Transition Whatcom

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Aminopyralid


To facilitate healing soil affected with aminopyralid and the banning of it's use in Washington State.

Location: Whatcom
Members: 6
Latest Activity: Dec 1, 2013

Discussion Forum

My Background:

Started by J. C. Walker,Jr.. Last reply by J. C. Walker,Jr. Jul 12, 2011. 3 Replies

It's approaching close to a year since I joined TW. Having just completed the Mycorestoration Seminar at Fungi Perfecti, I was focused on replicating their success in unifying the conservation…Continue

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Comment by J. C. Walker,Jr. on December 1, 2013 at 6:15pm
Comment by J. C. Walker,Jr. on September 18, 2012 at 6:13am
Comment by J. C. Walker,Jr. on September 18, 2012 at 2:28am

  I apologize for my heavy handed approach to dealing with your statement regarding the aminopyralid material safety data sheet with respect to the use of water and spreading the contamination. I felt, and still feel your statement dismissed the science behind the M.S.D.S. but my response was out of hand. If the advocating and facilitating the use of mycelium to restore damaged habitats is still of interest to you please consider contributing to the discussion on the Whatcom Mycological Response Team site. I have enjoyed reading your other post and blogs and hope a face to face meeting can occur sooner rather than later. Thanks for caring about the community.   J.C

Comment by J. C. Walker,Jr. on September 16, 2012 at 9:44am
Comment by J. C. Walker,Jr. on September 16, 2012 at 9:21am
Comment by Angela MacLeod on August 29, 2012 at 2:03pm

Sorry guys, I'm going to stop following this thread between J.C. and Walter....too confusing.

Comment by J. C. Walker,Jr. on August 29, 2012 at 1:29pm

And no one else remembers any of this, do they? And a tree falling in the forest makes what? Anyone ? Anyone?

So today we've established I'm a liar who lacks credibility. Being judged by such tripe gives me a feeling akin to earning a merit badge of some sort or another. Thanks.

Comment by J. C. Walker,Jr. on August 29, 2012 at 1:27pm

I'm done with this thread for now. Feel free to comment on my next blog. I'll do my best to spell your name correctly

Comment by J. C. Walker,Jr. on August 29, 2012 at 1:12pm

Comment by J. C. Walker,Jr. 3 minutes ago

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Comment by J. C. Walker,Jr.1 minute ago Delete Comment

By the way the term PPA came from "Fleeing Vesuvius" pg. xi of the forward. Something the reviewer of the book you reviewed failed to mention for you.

Comment by

Walter Haugen23 hours ago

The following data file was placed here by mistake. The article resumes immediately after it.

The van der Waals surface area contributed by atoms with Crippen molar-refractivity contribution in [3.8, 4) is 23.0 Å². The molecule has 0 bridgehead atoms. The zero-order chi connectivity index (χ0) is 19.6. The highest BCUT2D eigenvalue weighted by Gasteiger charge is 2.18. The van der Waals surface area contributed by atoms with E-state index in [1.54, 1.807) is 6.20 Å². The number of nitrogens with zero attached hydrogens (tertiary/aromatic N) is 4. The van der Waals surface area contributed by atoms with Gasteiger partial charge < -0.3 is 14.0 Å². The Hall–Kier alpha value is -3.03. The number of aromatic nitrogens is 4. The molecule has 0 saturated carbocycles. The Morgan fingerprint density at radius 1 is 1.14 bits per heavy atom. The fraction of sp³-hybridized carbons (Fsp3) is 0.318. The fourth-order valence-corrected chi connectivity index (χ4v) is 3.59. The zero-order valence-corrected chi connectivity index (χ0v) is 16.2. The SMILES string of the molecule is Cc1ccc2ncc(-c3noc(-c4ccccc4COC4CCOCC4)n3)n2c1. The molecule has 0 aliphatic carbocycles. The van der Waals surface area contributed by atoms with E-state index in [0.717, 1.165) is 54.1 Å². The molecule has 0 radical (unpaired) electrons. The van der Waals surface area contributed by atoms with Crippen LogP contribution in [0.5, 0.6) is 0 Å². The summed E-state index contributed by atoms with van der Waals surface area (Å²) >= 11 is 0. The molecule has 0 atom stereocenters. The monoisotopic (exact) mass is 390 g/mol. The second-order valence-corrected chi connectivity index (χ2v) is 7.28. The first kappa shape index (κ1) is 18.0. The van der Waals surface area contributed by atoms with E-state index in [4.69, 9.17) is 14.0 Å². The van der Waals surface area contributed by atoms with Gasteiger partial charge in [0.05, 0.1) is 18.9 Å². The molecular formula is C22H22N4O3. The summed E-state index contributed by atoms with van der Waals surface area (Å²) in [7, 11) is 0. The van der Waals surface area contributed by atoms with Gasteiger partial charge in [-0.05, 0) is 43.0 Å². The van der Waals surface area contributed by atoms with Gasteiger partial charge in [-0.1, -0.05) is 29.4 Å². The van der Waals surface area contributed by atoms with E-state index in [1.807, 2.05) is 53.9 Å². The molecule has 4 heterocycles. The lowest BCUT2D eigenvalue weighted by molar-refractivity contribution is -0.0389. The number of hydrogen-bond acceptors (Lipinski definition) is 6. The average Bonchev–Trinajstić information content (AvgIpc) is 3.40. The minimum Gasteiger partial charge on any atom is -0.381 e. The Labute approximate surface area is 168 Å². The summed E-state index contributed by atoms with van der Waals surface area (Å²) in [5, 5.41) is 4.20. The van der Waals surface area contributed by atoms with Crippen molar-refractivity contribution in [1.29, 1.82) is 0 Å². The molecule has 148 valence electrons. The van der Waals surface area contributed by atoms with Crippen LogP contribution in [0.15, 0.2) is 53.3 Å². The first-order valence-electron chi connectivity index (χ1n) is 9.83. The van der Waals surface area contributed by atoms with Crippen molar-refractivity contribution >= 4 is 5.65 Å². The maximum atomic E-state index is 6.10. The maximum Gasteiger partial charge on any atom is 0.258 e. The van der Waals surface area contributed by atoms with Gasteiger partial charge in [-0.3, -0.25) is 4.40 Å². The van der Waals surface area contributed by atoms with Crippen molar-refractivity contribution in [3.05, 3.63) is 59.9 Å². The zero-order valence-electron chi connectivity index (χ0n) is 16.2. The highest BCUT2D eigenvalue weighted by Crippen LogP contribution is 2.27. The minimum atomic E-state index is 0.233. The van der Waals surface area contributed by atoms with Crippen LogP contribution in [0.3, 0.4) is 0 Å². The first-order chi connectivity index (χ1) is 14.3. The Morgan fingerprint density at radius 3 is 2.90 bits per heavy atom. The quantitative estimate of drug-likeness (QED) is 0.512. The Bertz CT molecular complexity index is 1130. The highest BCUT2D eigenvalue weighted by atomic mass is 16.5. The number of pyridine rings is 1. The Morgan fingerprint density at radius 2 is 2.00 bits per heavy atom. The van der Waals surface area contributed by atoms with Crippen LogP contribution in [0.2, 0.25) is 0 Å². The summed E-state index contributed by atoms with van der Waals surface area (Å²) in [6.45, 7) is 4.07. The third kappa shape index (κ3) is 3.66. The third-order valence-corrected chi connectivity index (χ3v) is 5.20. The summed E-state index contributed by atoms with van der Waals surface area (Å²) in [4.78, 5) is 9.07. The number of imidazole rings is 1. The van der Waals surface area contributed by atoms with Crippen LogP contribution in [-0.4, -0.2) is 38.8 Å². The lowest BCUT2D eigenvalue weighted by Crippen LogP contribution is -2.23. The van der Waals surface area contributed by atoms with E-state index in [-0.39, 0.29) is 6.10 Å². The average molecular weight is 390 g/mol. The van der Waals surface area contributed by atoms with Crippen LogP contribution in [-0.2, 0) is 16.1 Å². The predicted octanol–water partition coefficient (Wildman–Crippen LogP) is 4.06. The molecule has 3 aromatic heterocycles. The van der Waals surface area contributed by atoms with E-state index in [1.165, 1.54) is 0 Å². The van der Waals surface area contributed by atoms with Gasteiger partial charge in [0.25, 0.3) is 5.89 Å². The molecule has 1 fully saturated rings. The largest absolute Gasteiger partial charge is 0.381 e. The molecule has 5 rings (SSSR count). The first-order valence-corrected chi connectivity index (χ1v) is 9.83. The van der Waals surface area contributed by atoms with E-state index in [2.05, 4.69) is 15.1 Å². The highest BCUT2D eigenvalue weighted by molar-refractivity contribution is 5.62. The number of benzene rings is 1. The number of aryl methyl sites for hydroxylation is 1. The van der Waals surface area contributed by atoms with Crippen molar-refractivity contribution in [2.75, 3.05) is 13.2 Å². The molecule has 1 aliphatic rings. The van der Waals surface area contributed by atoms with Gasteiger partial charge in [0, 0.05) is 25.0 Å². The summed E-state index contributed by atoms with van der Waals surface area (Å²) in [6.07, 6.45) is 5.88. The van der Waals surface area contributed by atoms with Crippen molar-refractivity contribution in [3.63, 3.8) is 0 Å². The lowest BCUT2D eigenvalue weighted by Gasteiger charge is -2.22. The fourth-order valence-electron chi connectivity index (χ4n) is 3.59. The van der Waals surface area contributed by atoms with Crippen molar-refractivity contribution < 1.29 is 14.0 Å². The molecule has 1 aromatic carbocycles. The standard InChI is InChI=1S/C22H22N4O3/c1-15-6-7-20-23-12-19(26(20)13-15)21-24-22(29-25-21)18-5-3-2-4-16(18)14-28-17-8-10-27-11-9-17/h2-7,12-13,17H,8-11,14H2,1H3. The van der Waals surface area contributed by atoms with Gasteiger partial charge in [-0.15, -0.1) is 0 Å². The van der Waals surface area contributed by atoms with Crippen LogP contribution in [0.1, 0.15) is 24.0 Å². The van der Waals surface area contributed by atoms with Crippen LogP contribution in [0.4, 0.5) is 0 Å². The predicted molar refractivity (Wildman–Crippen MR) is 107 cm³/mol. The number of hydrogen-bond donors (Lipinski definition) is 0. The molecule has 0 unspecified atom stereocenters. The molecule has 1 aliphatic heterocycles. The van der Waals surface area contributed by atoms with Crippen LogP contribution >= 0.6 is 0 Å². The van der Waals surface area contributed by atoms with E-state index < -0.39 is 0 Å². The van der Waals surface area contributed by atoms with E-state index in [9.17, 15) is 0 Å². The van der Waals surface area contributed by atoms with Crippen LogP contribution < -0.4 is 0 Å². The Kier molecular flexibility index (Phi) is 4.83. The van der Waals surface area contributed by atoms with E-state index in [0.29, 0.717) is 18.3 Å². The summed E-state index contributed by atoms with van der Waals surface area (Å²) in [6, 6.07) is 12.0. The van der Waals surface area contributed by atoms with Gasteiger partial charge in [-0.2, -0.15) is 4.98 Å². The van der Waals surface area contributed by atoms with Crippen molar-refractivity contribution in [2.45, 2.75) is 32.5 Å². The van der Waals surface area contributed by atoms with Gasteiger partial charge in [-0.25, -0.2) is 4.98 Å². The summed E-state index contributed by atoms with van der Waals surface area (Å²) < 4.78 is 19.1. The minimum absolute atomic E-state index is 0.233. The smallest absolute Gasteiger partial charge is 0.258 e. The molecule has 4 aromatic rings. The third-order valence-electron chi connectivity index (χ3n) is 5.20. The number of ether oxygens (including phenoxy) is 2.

Merry - Of course we shouldn't go to 9 billion. It is also likely we won't rise to that number, because of three interactive variables: 1) the global fiscal crisis, 2) global warming and 3) global peak oil. Those people paying attention (to borrow J. C.'s phrase) can already see that global warming is increasing at a faster rate than even the direst IPCC model, global peak oil is driving the worldwide recession, and the worldwide financial system is undergoing a multitude of shocks. We here in the US have some time, but people are fooling ourselves when they think we can reform the system. It is all about lifeboats.

The original Guardian article is one way we could actually feed 9 billion people and my farming/gardening model is based on similar ideas and could work. However, it is unlikely because Americans are just too stubborn and too stupid to go vegetarian or even cut down their meat intake significantly. All the fuzzie-wuzzie magical thinking won't change that. The real problem is not too many people - it is too many Americans. We still consume almost twice as much energy per capita than even the Germans. Look at the following energy consumption chart:

USA - 57.15 BOE per capita per year (barrel of oil equivalents) Germany - 30.24 BOE per capita per year China - 10.15 BOE per capita per year Indonesia - 3.62 BOE per capita per year

Source:

http://www.worldpopulationbalance.org/population_energy

Comment by J. C. Walker,Jr. on August 29, 2012 at 1:09pm

Interesting review, but ultimately trapped in the academic mindset. Here is an example. The graphic on EROI is followed by a caption that illustrates my point. It is not that the academic mindset is saying anything untrue - it is just that they miss the obvious because of their focus on elegant equations. (I put the graphic  last because of the vagaries of loading a graphic on the Ning Network.)

Illustration 2: An energy source can rarely be used directly. An energy extraction process is required to discover, extract and process the resource before its energy is available to society. This process consumes energy itself, a deduction from the energy otherwise available. The energy return on invested is the ratio of surplus energy to energy required to drive the process.

[Walter: Hah! If you grow food by manual labor, you are feeding the engine that grows the food that feeds the engine that grows the food, etc. This is a positive feedback loop.]

 

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